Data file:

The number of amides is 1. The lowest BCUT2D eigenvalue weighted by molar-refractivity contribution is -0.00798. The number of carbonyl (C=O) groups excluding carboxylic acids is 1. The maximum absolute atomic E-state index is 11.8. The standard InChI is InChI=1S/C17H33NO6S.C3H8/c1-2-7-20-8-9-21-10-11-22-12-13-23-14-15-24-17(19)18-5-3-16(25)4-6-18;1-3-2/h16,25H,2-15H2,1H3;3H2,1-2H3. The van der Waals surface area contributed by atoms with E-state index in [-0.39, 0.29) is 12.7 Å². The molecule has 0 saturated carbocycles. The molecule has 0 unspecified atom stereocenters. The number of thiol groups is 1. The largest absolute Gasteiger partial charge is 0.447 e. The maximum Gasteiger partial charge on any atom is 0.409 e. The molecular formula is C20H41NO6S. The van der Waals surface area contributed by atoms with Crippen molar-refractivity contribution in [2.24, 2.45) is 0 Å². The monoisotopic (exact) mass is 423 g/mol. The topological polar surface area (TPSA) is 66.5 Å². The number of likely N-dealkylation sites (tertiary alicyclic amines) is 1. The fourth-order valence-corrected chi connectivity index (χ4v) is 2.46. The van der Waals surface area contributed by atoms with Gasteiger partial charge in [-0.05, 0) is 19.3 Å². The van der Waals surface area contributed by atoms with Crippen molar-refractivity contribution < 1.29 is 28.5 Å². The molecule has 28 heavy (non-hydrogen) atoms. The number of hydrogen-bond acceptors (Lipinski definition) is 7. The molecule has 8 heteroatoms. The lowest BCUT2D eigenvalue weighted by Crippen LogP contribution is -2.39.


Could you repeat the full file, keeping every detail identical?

The number of amides is 1. The lowest BCUT2D eigenvalue weighted by molar-refractivity contribution is -0.00798. The number of carbonyl (C=O) groups excluding carboxylic acids is 1. The maximum absolute atomic E-state index is 11.8. The standard InChI is InChI=1S/C17H33NO6S.C3H8/c1-2-7-20-8-9-21-10-11-22-12-13-23-14-15-24-17(19)18-5-3-16(25)4-6-18;1-3-2/h16,25H,2-15H2,1H3;3H2,1-2H3. The van der Waals surface area contributed by atoms with E-state index in [-0.39, 0.29) is 12.7 Å². The molecule has 0 saturated carbocycles. The molecule has 0 unspecified atom stereocenters. The number of thiol groups is 1. The largest absolute Gasteiger partial charge is 0.447 e. The maximum Gasteiger partial charge on any atom is 0.409 e. The molecular formula is C20H41NO6S. The van der Waals surface area contributed by atoms with Crippen molar-refractivity contribution in [2.24, 2.45) is 0 Å². The monoisotopic (exact) mass is 423 g/mol. The topological polar surface area (TPSA) is 66.5 Å². The number of likely N-dealkylation sites (tertiary alicyclic amines) is 1. The fourth-order valence-corrected chi connectivity index (χ4v) is 2.46. The van der Waals surface area contributed by atoms with Gasteiger partial charge in [-0.05, 0) is 19.3 Å². The van der Waals surface area contributed by atoms with Crippen molar-refractivity contribution < 1.29 is 28.5 Å². The molecule has 28 heavy (non-hydrogen) atoms. The number of hydrogen-bond acceptors (Lipinski definition) is 7. The molecule has 8 heteroatoms. The lowest BCUT2D eigenvalue weighted by Crippen LogP contribution is -2.39.